Sign Language Expression VS Chinese Culture
02 May 2008
I got several comments on the Deaf, Not Dumb post (one comment actually on the site) relating to Alice‘s facial expressions. The observation was that Alice seems to be much more expressive when she signs than the average Chinese person is during conversation.
I can understand this point. I remember when I first arrived in China and was still learning to communicate in Chinese, I was often told, “你的表情很丰富” (your [facial] expressions are very “rich”), in other words, “your face is so expressive when you talk.” I may have been exaggerating my expressions a bit to make up for lacking linguistic ability, but I remember once trying to coach a Chinese friend into being more expressive, trying to get her to raise her eyebrows more, etc., to which she responded, “I can’t. I’m Chinese.” Of course that response is somewhat ridiculous, but clearly there are different cultural norms at work.
When it comes to sign language, facial expression is an integral part of communication. According to Wikipedia:
> In linguistic terms, sign languages are as rich and complex as any oral language, despite the common misconception that they are not “real languages”. Professional linguists have studied many sign languages and found them to have every linguistic component required to be classed as true languages.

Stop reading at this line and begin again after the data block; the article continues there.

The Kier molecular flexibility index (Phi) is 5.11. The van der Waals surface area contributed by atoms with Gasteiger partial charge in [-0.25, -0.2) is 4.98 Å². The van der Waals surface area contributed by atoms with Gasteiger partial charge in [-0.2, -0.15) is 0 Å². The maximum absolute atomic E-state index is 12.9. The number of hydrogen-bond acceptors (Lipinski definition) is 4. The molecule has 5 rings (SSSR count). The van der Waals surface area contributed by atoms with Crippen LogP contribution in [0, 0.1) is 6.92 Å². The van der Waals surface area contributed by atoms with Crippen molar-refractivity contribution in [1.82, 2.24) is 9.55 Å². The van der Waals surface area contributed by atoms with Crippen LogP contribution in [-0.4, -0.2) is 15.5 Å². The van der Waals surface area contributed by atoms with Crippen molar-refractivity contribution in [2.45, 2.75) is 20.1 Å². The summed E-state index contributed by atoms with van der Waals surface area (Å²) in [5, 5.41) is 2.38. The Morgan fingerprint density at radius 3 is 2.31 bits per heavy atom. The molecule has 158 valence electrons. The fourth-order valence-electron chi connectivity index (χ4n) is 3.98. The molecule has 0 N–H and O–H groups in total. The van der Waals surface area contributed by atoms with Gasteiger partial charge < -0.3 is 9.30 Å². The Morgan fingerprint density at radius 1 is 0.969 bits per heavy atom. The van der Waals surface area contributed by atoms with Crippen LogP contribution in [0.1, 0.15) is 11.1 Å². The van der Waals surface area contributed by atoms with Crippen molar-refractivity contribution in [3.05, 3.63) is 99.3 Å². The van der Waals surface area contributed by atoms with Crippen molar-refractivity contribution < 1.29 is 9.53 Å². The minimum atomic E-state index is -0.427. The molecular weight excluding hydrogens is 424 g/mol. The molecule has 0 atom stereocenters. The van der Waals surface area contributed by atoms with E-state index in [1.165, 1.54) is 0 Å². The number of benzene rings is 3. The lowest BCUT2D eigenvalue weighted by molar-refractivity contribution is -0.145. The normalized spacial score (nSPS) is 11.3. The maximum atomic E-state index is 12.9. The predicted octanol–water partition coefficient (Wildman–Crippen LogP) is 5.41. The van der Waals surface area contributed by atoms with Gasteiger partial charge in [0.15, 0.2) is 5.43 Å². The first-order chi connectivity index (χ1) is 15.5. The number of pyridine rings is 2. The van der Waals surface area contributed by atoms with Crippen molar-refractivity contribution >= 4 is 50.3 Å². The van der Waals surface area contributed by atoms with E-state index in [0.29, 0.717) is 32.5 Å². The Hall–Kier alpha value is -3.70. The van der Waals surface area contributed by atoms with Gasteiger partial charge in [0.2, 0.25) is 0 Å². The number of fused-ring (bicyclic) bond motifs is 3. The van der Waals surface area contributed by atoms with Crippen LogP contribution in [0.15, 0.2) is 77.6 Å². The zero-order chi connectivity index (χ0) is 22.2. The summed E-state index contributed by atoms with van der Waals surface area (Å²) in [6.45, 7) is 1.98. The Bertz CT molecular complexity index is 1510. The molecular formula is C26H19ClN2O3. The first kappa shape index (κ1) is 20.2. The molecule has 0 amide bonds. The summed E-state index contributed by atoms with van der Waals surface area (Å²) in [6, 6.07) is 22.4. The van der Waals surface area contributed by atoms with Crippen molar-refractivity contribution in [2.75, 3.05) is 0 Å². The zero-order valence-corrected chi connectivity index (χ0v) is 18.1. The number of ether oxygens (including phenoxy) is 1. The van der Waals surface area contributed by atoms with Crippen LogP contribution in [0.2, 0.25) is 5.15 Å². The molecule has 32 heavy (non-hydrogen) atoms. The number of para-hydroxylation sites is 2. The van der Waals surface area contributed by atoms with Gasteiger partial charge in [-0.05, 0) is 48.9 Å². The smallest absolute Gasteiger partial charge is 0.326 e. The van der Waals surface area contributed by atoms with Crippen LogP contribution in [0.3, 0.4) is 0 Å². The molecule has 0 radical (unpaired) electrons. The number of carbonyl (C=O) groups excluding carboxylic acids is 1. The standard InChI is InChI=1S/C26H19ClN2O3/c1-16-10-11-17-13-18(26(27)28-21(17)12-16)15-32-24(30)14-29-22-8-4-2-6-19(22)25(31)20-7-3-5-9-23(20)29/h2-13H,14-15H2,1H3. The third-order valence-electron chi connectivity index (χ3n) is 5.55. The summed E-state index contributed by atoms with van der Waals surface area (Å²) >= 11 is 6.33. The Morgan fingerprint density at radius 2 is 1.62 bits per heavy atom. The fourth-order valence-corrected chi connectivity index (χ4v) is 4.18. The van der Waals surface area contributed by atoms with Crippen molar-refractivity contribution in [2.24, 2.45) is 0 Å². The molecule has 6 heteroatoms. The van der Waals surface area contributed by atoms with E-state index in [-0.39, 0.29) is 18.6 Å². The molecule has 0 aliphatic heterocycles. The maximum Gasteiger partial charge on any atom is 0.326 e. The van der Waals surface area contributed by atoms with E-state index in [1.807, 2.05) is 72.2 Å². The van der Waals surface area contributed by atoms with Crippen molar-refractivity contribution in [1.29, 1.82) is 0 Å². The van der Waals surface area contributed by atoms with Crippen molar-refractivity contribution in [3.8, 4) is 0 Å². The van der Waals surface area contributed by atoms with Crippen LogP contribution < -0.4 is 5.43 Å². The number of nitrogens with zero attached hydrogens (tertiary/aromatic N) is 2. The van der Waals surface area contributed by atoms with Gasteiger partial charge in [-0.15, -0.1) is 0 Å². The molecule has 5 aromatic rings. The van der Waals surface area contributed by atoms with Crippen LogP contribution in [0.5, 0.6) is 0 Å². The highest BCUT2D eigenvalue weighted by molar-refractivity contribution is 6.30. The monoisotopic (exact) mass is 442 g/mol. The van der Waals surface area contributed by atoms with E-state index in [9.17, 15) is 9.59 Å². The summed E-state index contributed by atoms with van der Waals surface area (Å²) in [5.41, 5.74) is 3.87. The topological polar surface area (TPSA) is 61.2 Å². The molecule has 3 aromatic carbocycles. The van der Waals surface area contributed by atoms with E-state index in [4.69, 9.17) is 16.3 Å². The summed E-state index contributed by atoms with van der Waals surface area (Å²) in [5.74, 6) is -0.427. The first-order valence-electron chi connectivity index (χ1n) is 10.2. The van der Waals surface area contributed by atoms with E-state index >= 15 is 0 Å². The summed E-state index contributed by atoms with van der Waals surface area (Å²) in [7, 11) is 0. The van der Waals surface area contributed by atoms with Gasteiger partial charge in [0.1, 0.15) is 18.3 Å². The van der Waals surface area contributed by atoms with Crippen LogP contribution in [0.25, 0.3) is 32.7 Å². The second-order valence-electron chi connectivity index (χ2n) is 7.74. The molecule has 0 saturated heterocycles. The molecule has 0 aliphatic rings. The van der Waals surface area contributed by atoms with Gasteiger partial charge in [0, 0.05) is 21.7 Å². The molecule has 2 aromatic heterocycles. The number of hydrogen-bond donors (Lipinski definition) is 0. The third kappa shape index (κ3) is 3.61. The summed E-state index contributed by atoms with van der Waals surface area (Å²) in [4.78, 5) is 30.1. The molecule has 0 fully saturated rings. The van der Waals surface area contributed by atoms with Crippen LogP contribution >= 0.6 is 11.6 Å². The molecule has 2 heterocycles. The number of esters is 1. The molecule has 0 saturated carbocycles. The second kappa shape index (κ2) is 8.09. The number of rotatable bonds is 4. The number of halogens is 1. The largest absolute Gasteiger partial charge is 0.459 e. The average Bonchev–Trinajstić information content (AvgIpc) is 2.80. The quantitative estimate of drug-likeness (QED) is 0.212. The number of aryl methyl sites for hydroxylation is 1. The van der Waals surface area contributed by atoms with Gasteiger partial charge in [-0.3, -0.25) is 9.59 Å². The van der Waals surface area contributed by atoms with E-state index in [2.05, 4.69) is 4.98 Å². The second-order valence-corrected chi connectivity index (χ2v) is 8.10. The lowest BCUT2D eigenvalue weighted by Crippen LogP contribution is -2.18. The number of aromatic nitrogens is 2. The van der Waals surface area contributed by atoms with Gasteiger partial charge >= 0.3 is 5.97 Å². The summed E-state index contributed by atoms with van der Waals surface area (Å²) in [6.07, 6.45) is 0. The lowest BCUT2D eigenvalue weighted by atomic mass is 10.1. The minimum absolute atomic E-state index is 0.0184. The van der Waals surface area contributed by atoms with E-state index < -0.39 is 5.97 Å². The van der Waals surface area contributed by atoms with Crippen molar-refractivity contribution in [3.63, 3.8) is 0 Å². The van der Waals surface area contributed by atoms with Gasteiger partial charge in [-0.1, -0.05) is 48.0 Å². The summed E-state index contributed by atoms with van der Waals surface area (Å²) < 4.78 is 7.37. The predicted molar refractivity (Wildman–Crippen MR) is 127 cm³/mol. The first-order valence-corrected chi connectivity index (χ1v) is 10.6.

> Sign languages, like oral languages, organize elementary, meaningless units (phonemes; once called cheremes in the case of sign languages) into meaningful semantic units. The elements of a sign are Handshape (or Handform), Orientation (or Palm Orientation), Location (or Place of Articulation), Movement, and Non-manual markers (or Facial Expression), summarised in the acronym HOLME.
So, basically, when Chinese culture (less emphasis on facial expression) duked it out with the key elements of sign language (HOLME), Chinese culture had to give.
I think it’s fair to compare facial expression in sign language with sentence intonation in speech. You can still communicate if you’re bad at it, and some students might even think it’s unimportant, but the reality is that it’s essential for natural, native-like communication.
This difference in the role of facial expression can be hard to get used to for students of sign language. As I understand it, the Deaf sometimes chide hearing students of sign language with the remark, “you talk like a robot.”
UPDATE: Alice tells me she has actually been criticized by other Deaf people for being too expressive (especially as a woman) when communicating. Interesting…